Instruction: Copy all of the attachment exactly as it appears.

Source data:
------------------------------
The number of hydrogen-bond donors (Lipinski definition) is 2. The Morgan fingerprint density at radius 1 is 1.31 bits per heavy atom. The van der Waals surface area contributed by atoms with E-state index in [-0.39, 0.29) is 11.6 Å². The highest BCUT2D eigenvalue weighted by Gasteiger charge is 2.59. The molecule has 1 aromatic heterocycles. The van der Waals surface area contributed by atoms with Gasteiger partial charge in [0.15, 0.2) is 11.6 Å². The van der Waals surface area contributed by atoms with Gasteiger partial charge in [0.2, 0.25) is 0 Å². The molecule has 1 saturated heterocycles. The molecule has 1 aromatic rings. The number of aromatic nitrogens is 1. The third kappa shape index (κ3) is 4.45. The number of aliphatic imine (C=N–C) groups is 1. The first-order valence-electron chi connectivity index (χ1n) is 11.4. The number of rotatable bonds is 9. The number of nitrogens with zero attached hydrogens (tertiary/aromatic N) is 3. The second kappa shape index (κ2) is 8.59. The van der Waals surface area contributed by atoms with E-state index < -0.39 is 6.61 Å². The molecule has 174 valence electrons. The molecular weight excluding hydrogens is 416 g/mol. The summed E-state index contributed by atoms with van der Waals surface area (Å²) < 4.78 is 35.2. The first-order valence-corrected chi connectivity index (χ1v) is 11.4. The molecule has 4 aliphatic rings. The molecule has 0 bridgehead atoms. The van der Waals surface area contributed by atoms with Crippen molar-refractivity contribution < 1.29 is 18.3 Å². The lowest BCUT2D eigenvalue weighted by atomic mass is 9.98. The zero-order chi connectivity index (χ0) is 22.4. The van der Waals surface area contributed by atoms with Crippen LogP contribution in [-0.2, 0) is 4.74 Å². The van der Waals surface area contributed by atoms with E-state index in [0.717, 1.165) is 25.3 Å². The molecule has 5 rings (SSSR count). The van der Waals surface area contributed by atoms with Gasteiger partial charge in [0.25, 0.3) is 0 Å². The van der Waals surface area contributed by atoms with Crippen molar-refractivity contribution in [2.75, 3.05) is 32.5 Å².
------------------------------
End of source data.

The number of hydrogen-bond donors (Lipinski definition) is 2. The Morgan fingerprint density at radius 1 is 1.31 bits per heavy atom. The van der Waals surface area contributed by atoms with E-state index in [-0.39, 0.29) is 11.6 Å². The highest BCUT2D eigenvalue weighted by Gasteiger charge is 2.59. The molecule has 1 aromatic heterocycles. The van der Waals surface area contributed by atoms with Gasteiger partial charge in [0.15, 0.2) is 11.6 Å². The van der Waals surface area contributed by atoms with Gasteiger partial charge in [0.2, 0.25) is 0 Å². The molecule has 1 saturated heterocycles. The molecule has 1 aromatic rings. The number of aromatic nitrogens is 1. The third kappa shape index (κ3) is 4.45. The number of aliphatic imine (C=N–C) groups is 1. The first-order valence-electron chi connectivity index (χ1n) is 11.4. The number of rotatable bonds is 9. The number of nitrogens with zero attached hydrogens (tertiary/aromatic N) is 3. The second kappa shape index (κ2) is 8.59. The van der Waals surface area contributed by atoms with E-state index < -0.39 is 6.61 Å². The molecule has 174 valence electrons. The molecular weight excluding hydrogens is 416 g/mol. The summed E-state index contributed by atoms with van der Waals surface area (Å²) < 4.78 is 35.2. The first-order valence-corrected chi connectivity index (χ1v) is 11.4. The molecule has 4 aliphatic rings. The molecule has 0 bridgehead atoms. The van der Waals surface area contributed by atoms with Crippen molar-refractivity contribution < 1.29 is 18.3 Å². The lowest BCUT2D eigenvalue weighted by atomic mass is 9.98. The zero-order chi connectivity index (χ0) is 22.4. The van der Waals surface area contributed by atoms with Crippen LogP contribution in [-0.2, 0) is 4.74 Å². The van der Waals surface area contributed by atoms with E-state index in [0.717, 1.165) is 25.3 Å². The molecule has 5 rings (SSSR count). The van der Waals surface area contributed by atoms with Gasteiger partial charge in [0.25, 0.3) is 0 Å². The van der Waals surface area contributed by atoms with Crippen molar-refractivity contribution in [2.75, 3.05) is 32.5 Å².